After a mere eight months in Sweden, I have finally gotten my Swedish ID card, an accomplishment that represents a triumph of the human spirit over the forces of darkness and the crippling strength of a system greater than myself. (Or something like that.) Watch out, Sweden. Nothing can stop me now!
Something that aspiring expats should know about living in a foreign country is that there is always something that seems like it should be easy to do and ends up being incredibly difficult just because you don’t have the right kind of driver’s license, for example, or proof of home address. Or citizenship. Or a translated transcript proving that you did, in fact, earn a university degree. Or whatever the requirement of the day is. Then you have to struggle through piles of paperwork to prove that whatever it is that you’re claiming is true and to reprocess your credentials and your personal information into a new system.
The funny thing is that these bureaucratic mountains are always made out of seemingly-mundane molehills. There are so many things you have the luxury of taking for granted when you live in the country you grew up in: opening a bank account, signing a cell phone contract, and getting the internet installed in your home, to name a few. Because you get to tackle these challenges one at a time in your own country and you have a continuous history documenting your identity and your place of residence, you never have to think about how difficult it would be to do the same things as a foreigner.
There are two lessons I’ve learned from hours of pleading (or groveling, depending on the day) with sales representatives and civil servants.
- Focus on your goal, not on the system.
- Allow yourself the time you need to feel tired and frustrated, to mope, or to rant and rave. But then get over it.
There’s really no reason why it had to take me eight months to get my ID card. I just got annoyed by a system that was not designed with my personal convenience in mind, took it personally, and gave up. I can’t say that this experience really shows me at my best; rather, the fact that it took me so long to complete a fairly simple bureaucratic procedure kind of shows me at my most petulant and irrational. We all have moments like this, though, and it’s certainly a part of the expat experience.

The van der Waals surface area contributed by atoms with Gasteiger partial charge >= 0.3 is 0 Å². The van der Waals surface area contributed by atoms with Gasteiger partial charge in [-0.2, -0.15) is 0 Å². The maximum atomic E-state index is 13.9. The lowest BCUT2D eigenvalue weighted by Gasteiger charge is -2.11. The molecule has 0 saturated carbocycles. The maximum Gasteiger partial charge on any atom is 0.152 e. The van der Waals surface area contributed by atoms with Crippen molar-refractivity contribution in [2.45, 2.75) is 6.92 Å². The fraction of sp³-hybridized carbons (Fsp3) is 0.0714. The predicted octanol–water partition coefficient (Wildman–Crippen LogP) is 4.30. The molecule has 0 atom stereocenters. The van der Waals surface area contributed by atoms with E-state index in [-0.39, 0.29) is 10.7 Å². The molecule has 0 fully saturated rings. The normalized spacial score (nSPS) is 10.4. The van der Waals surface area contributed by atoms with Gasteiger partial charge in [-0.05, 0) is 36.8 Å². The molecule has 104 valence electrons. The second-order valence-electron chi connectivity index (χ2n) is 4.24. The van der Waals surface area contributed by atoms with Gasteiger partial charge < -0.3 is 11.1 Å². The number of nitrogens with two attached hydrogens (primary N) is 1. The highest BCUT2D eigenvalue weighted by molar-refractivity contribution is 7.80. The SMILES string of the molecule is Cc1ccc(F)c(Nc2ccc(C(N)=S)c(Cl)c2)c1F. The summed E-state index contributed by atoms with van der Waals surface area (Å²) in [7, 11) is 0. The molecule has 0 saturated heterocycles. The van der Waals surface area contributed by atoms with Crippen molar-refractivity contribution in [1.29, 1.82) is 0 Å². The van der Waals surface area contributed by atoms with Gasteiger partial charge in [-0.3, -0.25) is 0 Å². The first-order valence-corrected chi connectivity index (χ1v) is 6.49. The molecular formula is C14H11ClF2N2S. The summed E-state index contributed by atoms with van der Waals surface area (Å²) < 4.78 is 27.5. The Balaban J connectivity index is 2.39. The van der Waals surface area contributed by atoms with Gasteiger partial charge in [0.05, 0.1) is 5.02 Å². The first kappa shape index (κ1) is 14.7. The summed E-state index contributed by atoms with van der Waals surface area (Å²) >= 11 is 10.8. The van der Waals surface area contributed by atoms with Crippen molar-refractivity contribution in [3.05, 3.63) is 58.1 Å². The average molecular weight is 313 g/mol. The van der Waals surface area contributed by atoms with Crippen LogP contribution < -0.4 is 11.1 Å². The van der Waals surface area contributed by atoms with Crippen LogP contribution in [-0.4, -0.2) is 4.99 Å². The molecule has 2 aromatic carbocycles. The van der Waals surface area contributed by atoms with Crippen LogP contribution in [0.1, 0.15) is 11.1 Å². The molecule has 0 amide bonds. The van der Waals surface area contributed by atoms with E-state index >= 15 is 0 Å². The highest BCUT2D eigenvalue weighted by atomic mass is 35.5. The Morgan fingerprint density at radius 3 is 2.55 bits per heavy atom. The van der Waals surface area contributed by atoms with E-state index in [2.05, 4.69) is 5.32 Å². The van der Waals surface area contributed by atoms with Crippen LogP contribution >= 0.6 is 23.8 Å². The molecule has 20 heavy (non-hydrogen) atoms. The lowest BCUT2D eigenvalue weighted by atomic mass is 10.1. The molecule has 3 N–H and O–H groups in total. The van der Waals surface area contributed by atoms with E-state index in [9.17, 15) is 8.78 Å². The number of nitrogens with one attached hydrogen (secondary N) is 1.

The whole “ID card situation” started last fall when I wanted to get a bank account. I went to the bank with all my documents—passport, visa, etc.—plus my “personbevis,” a certificate from the Swedish government basically saying once again who I am, what my residency status is, and that I’ve been registered as a resident in Sweden.
Not good enough. I was snidely dismissed (or maybe that’s just the way I remember it) and told to get a Swedish ID because all of my other documents together weren’t quite good enough. Never mind that a significant part of Lund’s population is made up of international students, and all they seem to have to do to get a bank account is (a) show up at the bank (b) show their student cards and (c) continue to breathe. I’m not a student and at the time I didn’t have a job, so I was going to have to take the long route.
So I continued down the road from the bank to Skatteverket, the Swedish tax offices. Sweden being the socialist state that it is, nearly everything goes through the tax offices. (Just kidding. April Fool’s!) But then the receptionist at the Skatteverket in Lund tells me that ID cards are only processed at the larger office in Malmö, so I have to go there.
It’s really not that far to go to Malmö, and now I do it nearly every day for work. But at the time it seemed like just another ridiculous hoop to jump through.
Regardless, at the beginning of the next week I show up at Malmö’s Skatteverket, but I barely made it through the door before being sent back home again.
“Hi, I’m here to apply for an ID card.”
“Oh, yesss! That’s wonderful! Did you pay the processing fee yet?”
“Well, no. But I brought 400 crowns in cash.”
“No, you have to pay it ahead of time and bring a receipt. You can do it with an electronic transfer from your bank! Here’s the number.”